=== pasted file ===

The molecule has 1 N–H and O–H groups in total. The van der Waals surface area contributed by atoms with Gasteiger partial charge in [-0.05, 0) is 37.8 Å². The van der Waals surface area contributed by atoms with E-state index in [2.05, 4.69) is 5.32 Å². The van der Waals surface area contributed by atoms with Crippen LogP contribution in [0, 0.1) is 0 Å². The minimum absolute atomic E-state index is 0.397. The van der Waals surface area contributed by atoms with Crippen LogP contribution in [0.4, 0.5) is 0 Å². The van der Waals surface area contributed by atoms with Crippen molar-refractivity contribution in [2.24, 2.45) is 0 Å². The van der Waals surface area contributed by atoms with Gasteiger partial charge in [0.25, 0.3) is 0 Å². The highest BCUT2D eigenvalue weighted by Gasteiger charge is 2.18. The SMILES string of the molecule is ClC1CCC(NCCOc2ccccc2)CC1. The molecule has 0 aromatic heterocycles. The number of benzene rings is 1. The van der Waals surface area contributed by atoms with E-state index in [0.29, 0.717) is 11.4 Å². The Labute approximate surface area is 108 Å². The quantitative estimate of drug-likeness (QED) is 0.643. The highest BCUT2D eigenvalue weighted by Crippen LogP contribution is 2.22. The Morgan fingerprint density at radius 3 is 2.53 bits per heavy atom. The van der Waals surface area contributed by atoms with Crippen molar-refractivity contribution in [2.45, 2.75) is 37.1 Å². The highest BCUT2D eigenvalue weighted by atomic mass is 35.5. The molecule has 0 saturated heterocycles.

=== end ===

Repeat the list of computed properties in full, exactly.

The molecule has 1 N–H and O–H groups in total. The van der Waals surface area contributed by atoms with Gasteiger partial charge in [-0.05, 0) is 37.8 Å². The van der Waals surface area contributed by atoms with E-state index in [2.05, 4.69) is 5.32 Å². The van der Waals surface area contributed by atoms with Crippen LogP contribution in [0, 0.1) is 0 Å². The minimum absolute atomic E-state index is 0.397. The van der Waals surface area contributed by atoms with Crippen LogP contribution in [0.4, 0.5) is 0 Å². The van der Waals surface area contributed by atoms with Crippen molar-refractivity contribution in [2.24, 2.45) is 0 Å². The van der Waals surface area contributed by atoms with Gasteiger partial charge in [0.25, 0.3) is 0 Å². The highest BCUT2D eigenvalue weighted by Gasteiger charge is 2.18. The SMILES string of the molecule is ClC1CCC(NCCOc2ccccc2)CC1. The molecule has 0 aromatic heterocycles. The number of benzene rings is 1. The van der Waals surface area contributed by atoms with E-state index in [0.29, 0.717) is 11.4 Å². The Labute approximate surface area is 108 Å². The quantitative estimate of drug-likeness (QED) is 0.643. The highest BCUT2D eigenvalue weighted by Crippen LogP contribution is 2.22. The Morgan fingerprint density at radius 3 is 2.53 bits per heavy atom. The van der Waals surface area contributed by atoms with Crippen molar-refractivity contribution in [2.45, 2.75) is 37.1 Å². The highest BCUT2D eigenvalue weighted by atomic mass is 35.5. The molecule has 0 saturated heterocycles.